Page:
Louise Casey, the former head of the government’s Respect Unit, has defended her call for harsher community sentences and for offenders to have their punishment locally advertised.
Speaking to MPs on the Commons Justice Committee, Casey denied that she wanted to sound tough on criminals at the expense of effective rehabilitation.
She said that people were keen to know what happened to offenders after their sentence was passed. “Visibility is a huge issue in terms of the criminal justice system,” she told MPs. “The bottom line is that we have to do a better job at saying when people do something wrong, they face a consequence, and that consequence isn’t going to be nice.”
Casey said that money would have to be spent on tougher punishment regimes before it could be spent on rehabilitation. She added: “What I found absolutely amazing about the great British public is that if we do that then they have an appetite for rehabilitation, particularly for giving young people a second chance.”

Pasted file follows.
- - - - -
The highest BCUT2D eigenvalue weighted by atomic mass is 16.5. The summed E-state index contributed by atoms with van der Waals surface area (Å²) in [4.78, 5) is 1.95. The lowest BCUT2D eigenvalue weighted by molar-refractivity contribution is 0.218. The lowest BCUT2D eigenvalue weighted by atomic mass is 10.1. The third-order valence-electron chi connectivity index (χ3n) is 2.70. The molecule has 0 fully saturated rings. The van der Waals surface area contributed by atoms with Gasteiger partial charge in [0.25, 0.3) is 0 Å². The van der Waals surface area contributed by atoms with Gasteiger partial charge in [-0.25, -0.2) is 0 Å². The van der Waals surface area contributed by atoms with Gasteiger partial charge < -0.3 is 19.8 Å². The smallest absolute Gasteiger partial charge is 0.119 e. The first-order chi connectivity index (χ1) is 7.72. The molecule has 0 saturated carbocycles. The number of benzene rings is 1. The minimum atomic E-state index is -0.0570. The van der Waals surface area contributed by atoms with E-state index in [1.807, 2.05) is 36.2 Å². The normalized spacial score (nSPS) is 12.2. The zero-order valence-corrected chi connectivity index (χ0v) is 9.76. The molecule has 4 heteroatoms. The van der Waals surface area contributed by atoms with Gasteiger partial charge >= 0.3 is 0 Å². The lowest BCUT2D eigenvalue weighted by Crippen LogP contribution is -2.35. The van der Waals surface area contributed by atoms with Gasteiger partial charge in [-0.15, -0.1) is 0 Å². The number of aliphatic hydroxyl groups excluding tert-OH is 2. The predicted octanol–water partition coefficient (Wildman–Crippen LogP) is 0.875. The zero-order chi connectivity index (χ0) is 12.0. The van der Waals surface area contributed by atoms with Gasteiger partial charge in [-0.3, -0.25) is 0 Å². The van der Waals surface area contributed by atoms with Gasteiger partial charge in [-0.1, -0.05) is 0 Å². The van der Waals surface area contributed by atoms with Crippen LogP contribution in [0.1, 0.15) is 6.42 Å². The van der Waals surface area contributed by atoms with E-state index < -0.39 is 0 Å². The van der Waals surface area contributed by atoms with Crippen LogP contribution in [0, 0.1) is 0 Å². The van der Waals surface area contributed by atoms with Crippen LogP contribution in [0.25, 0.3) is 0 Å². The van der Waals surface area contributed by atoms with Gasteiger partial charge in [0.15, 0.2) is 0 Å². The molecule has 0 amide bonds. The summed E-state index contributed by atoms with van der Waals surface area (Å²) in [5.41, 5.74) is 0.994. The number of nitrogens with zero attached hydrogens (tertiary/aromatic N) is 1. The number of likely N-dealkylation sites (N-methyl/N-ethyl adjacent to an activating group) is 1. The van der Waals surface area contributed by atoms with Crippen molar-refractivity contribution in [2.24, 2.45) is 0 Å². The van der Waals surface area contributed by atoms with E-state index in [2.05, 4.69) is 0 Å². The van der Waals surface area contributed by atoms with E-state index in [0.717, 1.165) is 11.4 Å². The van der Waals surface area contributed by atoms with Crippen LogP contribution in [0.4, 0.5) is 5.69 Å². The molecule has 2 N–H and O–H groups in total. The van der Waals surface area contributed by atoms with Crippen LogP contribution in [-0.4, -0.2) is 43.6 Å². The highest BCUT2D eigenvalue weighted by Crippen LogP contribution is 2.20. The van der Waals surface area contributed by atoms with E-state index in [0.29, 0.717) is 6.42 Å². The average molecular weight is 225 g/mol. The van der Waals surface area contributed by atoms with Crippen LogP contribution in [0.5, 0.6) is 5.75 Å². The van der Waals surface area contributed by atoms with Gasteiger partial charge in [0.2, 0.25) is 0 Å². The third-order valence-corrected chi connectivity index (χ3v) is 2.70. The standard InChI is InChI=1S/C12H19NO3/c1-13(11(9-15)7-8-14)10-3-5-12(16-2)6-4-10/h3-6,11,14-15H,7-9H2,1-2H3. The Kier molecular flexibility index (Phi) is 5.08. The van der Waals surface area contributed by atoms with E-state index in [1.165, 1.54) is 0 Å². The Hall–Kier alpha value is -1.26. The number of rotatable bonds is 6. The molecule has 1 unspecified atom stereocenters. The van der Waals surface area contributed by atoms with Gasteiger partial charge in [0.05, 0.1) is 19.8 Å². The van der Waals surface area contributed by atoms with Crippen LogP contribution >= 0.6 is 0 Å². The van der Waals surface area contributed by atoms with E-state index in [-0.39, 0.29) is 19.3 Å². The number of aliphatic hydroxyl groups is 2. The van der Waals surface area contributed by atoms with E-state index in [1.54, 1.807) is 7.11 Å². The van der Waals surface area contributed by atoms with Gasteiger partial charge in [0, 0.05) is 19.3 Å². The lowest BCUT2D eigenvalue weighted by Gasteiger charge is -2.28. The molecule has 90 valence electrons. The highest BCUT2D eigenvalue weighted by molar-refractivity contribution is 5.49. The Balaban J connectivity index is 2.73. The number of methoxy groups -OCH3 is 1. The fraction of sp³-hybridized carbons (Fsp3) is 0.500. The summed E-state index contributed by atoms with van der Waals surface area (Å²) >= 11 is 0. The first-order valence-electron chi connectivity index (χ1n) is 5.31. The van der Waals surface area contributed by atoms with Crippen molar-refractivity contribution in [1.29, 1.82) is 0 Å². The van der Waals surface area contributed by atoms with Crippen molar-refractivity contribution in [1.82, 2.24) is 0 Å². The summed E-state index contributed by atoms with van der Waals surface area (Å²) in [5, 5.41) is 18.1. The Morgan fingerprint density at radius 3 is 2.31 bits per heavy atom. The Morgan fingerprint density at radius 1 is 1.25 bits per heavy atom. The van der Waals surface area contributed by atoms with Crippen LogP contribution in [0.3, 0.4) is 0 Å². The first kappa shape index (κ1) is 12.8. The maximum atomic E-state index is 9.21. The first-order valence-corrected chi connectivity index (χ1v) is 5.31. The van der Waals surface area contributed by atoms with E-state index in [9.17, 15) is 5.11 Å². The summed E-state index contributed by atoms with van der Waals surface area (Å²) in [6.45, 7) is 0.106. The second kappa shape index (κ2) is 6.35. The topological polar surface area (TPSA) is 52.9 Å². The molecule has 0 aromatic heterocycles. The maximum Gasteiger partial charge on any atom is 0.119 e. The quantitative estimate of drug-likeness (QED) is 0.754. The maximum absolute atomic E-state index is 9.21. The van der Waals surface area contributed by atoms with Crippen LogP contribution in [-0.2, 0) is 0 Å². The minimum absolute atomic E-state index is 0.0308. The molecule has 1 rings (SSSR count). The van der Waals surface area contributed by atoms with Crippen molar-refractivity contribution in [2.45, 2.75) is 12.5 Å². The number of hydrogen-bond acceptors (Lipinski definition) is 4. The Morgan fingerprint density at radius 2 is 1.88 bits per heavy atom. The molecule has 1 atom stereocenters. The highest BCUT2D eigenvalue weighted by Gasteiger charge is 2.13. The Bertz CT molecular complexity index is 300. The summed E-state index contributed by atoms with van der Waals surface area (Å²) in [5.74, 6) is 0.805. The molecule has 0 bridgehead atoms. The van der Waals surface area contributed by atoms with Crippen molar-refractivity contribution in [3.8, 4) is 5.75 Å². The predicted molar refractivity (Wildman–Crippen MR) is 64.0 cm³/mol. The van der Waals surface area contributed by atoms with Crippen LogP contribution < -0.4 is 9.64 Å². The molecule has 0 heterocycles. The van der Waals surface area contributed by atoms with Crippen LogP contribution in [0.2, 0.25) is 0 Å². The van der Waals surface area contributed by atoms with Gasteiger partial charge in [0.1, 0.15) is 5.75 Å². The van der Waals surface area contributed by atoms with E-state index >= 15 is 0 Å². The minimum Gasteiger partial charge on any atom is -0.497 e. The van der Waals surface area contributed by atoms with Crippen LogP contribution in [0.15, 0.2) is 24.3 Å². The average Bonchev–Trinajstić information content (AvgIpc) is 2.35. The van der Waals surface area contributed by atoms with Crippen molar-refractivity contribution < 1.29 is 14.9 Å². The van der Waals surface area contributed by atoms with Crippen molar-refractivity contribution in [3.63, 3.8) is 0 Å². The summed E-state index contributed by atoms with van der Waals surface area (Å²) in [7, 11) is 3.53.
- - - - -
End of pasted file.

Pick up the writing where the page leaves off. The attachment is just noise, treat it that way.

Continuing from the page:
However, another witness invited before the committee earlier this week warned that not enough was being done to identify effective rehabilitation schemes.
Rusharana Ali, association director for social innovation organisation the Young Foundation, said that new and more radical ideas to help rehabilitate offenders should be tested out locally. “Looking at public confidence will only give you half the story,” she added.
Casey’s plans were published last month in a review of criminal justice, commissioned by the Home Office. She recommended re-labelling community service “unpaid work” as “community payback”, and raised the idea of making offenders wear uniforms and printing their details on posters. The proposals brought condemnation from probation union Napo, which said such “naming and shaming” would do nothing to reduce crime.
The committee heard from a variety of experts in the criminal justice system as part of its investigation into whether more money should be spent on preventing criminal behaviour or on the prison system.
Director of probation at the National Offender Management Service Roger Hill warned MPs that more resources needed to be diverted to rehabilitation schemes as that the number of prisoners had recently hit an all-time high. He added: “The prison service and the probation service are operating above capacity, day in and day out.”
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